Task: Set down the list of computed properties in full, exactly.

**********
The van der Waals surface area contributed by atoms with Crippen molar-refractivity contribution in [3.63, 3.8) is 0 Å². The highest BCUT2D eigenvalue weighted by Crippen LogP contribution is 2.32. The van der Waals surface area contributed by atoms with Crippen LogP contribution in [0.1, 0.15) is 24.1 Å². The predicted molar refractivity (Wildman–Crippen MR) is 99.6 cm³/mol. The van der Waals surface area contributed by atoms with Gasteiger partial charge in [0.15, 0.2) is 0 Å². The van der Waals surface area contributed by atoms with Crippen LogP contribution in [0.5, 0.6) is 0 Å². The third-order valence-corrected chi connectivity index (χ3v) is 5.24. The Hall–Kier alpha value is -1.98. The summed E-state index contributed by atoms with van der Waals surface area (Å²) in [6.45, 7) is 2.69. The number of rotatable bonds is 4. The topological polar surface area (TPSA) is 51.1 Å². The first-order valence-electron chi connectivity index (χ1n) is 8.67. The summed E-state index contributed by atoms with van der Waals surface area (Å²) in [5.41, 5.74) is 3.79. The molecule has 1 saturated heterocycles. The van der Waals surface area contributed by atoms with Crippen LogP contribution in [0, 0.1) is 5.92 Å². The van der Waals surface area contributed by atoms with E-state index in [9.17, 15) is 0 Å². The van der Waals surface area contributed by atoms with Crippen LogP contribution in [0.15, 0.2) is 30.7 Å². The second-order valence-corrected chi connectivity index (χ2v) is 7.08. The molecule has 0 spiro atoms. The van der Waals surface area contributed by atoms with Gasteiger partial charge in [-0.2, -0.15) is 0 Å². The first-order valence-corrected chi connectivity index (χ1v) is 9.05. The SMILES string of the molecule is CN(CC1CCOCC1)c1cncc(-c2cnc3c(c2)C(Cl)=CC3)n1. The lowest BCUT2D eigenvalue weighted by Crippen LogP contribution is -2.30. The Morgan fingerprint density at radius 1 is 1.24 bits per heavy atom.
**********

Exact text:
The van der Waals surface area contributed by atoms with Crippen molar-refractivity contribution in [3.63, 3.8) is 0 Å². The highest BCUT2D eigenvalue weighted by Crippen LogP contribution is 2.32. The van der Waals surface area contributed by atoms with Crippen LogP contribution in [0.1, 0.15) is 24.1 Å². The predicted molar refractivity (Wildman–Crippen MR) is 99.6 cm³/mol. The van der Waals surface area contributed by atoms with Gasteiger partial charge in [0.15, 0.2) is 0 Å². The van der Waals surface area contributed by atoms with Crippen LogP contribution in [0.5, 0.6) is 0 Å². The third-order valence-corrected chi connectivity index (χ3v) is 5.24. The Hall–Kier alpha value is -1.98. The summed E-state index contributed by atoms with van der Waals surface area (Å²) in [6.45, 7) is 2.69. The number of rotatable bonds is 4. The topological polar surface area (TPSA) is 51.1 Å². The first-order valence-electron chi connectivity index (χ1n) is 8.67. The summed E-state index contributed by atoms with van der Waals surface area (Å²) in [5.41, 5.74) is 3.79. The molecule has 1 saturated heterocycles. The van der Waals surface area contributed by atoms with Crippen LogP contribution in [0, 0.1) is 5.92 Å². The van der Waals surface area contributed by atoms with E-state index in [9.17, 15) is 0 Å². The van der Waals surface area contributed by atoms with Crippen LogP contribution in [0.15, 0.2) is 30.7 Å². The second-order valence-corrected chi connectivity index (χ2v) is 7.08. The molecule has 0 spiro atoms. The van der Waals surface area contributed by atoms with Gasteiger partial charge in [-0.2, -0.15) is 0 Å². The first-order valence-corrected chi connectivity index (χ1v) is 9.05. The SMILES string of the molecule is CN(CC1CCOCC1)c1cncc(-c2cnc3c(c2)C(Cl)=CC3)n1. The lowest BCUT2D eigenvalue weighted by Crippen LogP contribution is -2.30. The Morgan fingerprint density at radius 1 is 1.24 bits per heavy atom.